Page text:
Roberto Diago (born in 1971 in Havana) will show a selection of new works in Berlin using a variety of different media that, amongst other things, critically examine the situation of Cuba’s black minority.
Robert Diago is one of the most important Cuban contemporary artists. The grandson of the painter Juan Roberto Diago Querol, he studied at the Academia de Artes Plásticas San Alejandro and works interdisciplinary in the mediums of sculpture, painting, photography and installations. In his works, which have a minimalistic formal language, Robert Diago makes subtle references to his own roots, and the fate of his forefathers who were brought to Cuba in the early 16th century as slaves from Africa. Although slavery was abolished in Cuba in 1886, and there has officially been equality amongst all classes since the revolution in 1959, the black minority in Cuba is still victim of everyday racism, which Diago has emphatically used as the central theme in a career that spans over 25 years.
Roberto Diago unites in his work a formal language influenced by the West with the narrative gestures of Latin American art. Afro- Cuban and ethno-cultural references form the core of his work, which foregoes figurative, textual or anecdotal elements in order to develop its poetic realism. Far removed from folklore, Diago reduces his visual language to merely materials and colours, which trigger specific associations in the viewer through their impact and symbolism. The aesthetic of Diago’s work strongly echoes that of Arte Povera, however, the materials he manipulates have a different conceptual context. For example, the canvases made of rough jute refer to the jute sacks that were used in sugar production, in which slave labour played a major role. Black surfaces crisscrossed by white threads as well as the welding seams that curve outwards in Diago’s metal works reflect the scarring of black skin and aesthetically reinforce the historical wounds of the black Cuban population. The metal in the artist’s complex work reflects the warrior god Ogun, who originates from the tribal religion of his African forefathers. By transferring these materials into a new artistic context, Roberto Diago succeeds in a fragmentation and recomposition of the ethnic and religious discourse. Against the backdrop of a decrease in the trade embargo against Cuba and the resulting social upheaval, Diago’s work re-examines the question of cultural identity.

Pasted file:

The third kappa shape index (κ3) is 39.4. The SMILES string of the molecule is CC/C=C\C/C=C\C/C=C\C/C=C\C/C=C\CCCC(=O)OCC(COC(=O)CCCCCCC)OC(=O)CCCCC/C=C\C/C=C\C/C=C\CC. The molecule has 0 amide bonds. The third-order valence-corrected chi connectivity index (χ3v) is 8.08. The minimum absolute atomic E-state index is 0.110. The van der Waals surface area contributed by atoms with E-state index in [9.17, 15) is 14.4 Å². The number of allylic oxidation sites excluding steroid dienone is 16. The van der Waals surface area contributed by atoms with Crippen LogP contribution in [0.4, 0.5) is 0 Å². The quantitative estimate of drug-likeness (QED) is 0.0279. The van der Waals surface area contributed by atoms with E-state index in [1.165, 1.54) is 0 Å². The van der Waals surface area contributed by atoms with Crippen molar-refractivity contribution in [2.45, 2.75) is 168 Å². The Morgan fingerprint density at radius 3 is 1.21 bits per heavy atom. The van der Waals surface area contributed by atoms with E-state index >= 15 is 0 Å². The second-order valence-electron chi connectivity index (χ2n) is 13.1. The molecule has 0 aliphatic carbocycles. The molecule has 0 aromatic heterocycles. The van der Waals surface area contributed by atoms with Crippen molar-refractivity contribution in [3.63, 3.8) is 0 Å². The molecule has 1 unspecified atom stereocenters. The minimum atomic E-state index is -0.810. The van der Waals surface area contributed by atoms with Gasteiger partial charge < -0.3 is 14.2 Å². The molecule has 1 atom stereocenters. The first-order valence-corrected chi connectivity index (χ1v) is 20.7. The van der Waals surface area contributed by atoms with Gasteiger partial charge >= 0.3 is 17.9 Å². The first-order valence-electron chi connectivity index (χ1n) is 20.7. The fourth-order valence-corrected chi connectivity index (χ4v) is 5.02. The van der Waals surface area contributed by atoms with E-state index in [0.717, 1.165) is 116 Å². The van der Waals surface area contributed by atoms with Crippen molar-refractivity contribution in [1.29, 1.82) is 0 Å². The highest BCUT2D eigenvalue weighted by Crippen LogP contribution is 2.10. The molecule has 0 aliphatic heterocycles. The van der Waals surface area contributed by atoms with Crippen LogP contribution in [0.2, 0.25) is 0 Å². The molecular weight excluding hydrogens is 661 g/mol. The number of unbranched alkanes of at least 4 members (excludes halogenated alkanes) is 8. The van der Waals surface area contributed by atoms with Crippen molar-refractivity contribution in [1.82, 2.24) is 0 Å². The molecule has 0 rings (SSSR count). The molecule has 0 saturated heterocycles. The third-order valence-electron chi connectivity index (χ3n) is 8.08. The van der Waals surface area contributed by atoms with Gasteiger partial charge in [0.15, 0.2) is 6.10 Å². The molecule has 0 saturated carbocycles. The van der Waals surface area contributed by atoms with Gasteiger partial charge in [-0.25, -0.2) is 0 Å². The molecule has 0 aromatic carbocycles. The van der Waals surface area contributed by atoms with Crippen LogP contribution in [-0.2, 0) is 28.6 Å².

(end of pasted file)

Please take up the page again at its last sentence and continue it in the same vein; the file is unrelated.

One of Diago’s key works is the expansive installation Ciudad Quemada - Burnt City, which was recently part of the UNESCO exhibition on slavery in Paris. Burnt, wooden hut-like constructions refer to the unprotected dwellings of slaves; their thrown together, arbitrary arrangement gives the impression of a system in which the individual is of little value to the society.
With this solo-presentation by Robert Diago, CRONE BERLIN deliberately focuses upon the current situation in Cuba and the historic turning point since the official resumption of diplomatic relations with the United States in June 2015. The resulting trade facilitation will result in massive economic and social changes, and the consequences for the country and especially for the visual arts are not yet clear. Although the more than 50-year-long isolation of Cuba never affected the sale of art, Cuban art has long been underrepresented in the international discourse and only sporadically represented in public and private collections in Europe and the USA.
The opening up of the country now also allows the Western world to discover and rediscover the visual arts in Cuba. Simultaneously, contemporary Cuban artists are experiencing an increased interest in the international art market. With this first solo exhibition by a Cuban artist, Crone Berlin seeks to promote the international networking of the Cuban art scene and to continue to strengthen the cultural exchange between Cuba and Europe.